It is important to note such an investigation is not a trial by judge and jury and cannot decide guilt. But it is more than what we have had before and the results in this case are fairly damning, if not irrefutable. American author and columnist Rebecca Traister, who has reported extensively on Cuomo, summed up the perverse nature of Cuomo’s relationship to power in her August 5 piece for New York Magazine titled ‘How Is Andrew Cuomo Still Here’ thus, ‘Cuomo’s denial is all shambolic denial and posturing, a chaotic attempt to make his own reality, without regard to the strength or number of contradictory stories being told about him. It is a mirror of Cuomo’s conception of power, which until now has had no limit’. When I visited the Attorney General’s public website to look at the report, seeing it broken into sections by each woman, in black and white, in the table of contents, was chilling in its breadth. Yet, what that image made clear was that in spite of having civil rights laws around harassment, if we don’t actually talk about it in numbers, nothing happens and without thorough investigations, nothing changes.  

It remains to be seen whether the handling of the Cuomo allegations represent a sea change or simply an aberration. Strong laws around rape and sexual harassment in the U.S. and other countries belie their alarming frequency, so frequent that the W.H.O. and other organizations refer to their ‘epidemic’ proportions. When New Yorkers were polled about whether Cuomo should step down, around the time Boylan made her allegations, many were ambivalent or supported him. That those numbers decreased, as more women came forward, is a testament to the force of a chorus. Power and public sentiment still fuel fear, shame and the weak enforcement of decent laws even when these emotions are overcome to break the silence. Tarana Burke, the activist who coined ‘Me Too’ in 2006, before its viral hashtag, to help women with similar experiences of assault stand up, now sits at the center of a movement without which Cuomo and a host of others might not be exposed. And yet she told the New York Times in an interview recently that she had come across the man who raped her when she was a seven-year-old, a man who has become a police officer with two daughters, at a recent Father’s Day barbeque. She went on to say that until she heard the poet Sonia Sanchez read a poem about how her sister was assaulted because she was beautiful, she thought she herself had been assaulted because she was less attractive.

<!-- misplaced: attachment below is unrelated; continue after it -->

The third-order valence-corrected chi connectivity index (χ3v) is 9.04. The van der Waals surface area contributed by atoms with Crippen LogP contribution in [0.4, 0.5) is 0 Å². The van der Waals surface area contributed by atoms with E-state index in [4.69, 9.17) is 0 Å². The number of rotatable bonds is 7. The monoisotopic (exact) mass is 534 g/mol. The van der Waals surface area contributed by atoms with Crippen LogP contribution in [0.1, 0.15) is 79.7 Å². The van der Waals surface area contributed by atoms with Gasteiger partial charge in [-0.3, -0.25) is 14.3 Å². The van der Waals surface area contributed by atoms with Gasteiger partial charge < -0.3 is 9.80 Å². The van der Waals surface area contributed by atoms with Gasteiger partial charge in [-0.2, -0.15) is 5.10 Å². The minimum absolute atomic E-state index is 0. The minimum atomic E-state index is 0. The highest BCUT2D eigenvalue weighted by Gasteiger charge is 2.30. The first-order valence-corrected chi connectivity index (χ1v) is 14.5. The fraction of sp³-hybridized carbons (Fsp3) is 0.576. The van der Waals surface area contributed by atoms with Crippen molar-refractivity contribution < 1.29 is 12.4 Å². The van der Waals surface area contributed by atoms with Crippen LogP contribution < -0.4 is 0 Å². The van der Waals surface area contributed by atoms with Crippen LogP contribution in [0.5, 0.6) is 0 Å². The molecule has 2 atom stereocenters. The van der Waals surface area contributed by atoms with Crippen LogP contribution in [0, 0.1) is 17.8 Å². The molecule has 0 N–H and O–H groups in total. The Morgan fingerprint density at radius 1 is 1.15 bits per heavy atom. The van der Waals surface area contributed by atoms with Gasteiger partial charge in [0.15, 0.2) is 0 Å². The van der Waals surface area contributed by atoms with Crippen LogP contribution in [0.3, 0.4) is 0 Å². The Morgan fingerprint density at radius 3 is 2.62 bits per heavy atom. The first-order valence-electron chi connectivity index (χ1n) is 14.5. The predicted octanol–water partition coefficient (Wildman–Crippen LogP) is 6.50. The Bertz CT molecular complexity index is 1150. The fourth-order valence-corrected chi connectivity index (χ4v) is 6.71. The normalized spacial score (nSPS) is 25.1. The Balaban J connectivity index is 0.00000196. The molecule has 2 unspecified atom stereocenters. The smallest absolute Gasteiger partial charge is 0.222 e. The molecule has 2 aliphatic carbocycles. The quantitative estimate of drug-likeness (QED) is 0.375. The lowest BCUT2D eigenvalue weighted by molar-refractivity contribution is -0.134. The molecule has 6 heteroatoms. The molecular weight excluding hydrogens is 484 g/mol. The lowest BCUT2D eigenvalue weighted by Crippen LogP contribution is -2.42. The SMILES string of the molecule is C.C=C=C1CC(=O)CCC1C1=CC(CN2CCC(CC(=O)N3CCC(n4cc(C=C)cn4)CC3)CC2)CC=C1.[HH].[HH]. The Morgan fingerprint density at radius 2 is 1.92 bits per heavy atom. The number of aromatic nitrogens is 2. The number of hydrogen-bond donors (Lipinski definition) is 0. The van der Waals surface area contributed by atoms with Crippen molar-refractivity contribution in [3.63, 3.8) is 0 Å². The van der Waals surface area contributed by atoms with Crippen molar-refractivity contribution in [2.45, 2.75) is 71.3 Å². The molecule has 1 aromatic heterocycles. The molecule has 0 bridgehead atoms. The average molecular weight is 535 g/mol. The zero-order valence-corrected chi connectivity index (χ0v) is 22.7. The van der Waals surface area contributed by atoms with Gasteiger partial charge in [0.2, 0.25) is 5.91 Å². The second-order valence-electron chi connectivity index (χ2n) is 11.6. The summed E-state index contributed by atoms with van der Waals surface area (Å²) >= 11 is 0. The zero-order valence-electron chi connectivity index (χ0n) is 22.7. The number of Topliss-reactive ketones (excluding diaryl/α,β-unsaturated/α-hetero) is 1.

Burke understands shame and fear intimately. She knows firsthand the challenges of speaking out and tirelessly supports people in honoring their own survival first. But she also lives and breathes the experience of turning shame into power and harnessing voices of survivors to hold society accountable. Whether the Cuomo story represents the durability of the MeToo movement or whether the future will be marked by events such as Christine Blasey Ford’s accusations against Brett Kavanaugh turning into a lightning rod for partisan warfare or Bill Cosby being released on a technicality, is a question that hangs in the balance. What the Cuomo reckoning has shown is that if power begets power, survivors are seeing that they have power of their own to multiply. That when their power is robbed through harassment and shame, it can be re-appropriated by giving voice or amplifying others’ voices to place shame squarely where it belongs – on the shoulders of the aggressors. And that when society’s judgement is turned in this direction, in the right direction, it is the aggressors who will wither into the shadows. Andrew Cuomo flaunted a New York Tough mantle, but wasn’t real toughness emblazoned in the resilience of those who turned vulnerability into strength by speaking up?

Soleil Nathwani is a New York-based Culture Writer and Film Critic. A former Film Executive and Hedge Fund COO, Soleil hails from London and Mumbai. Twitter: @soleilnathwani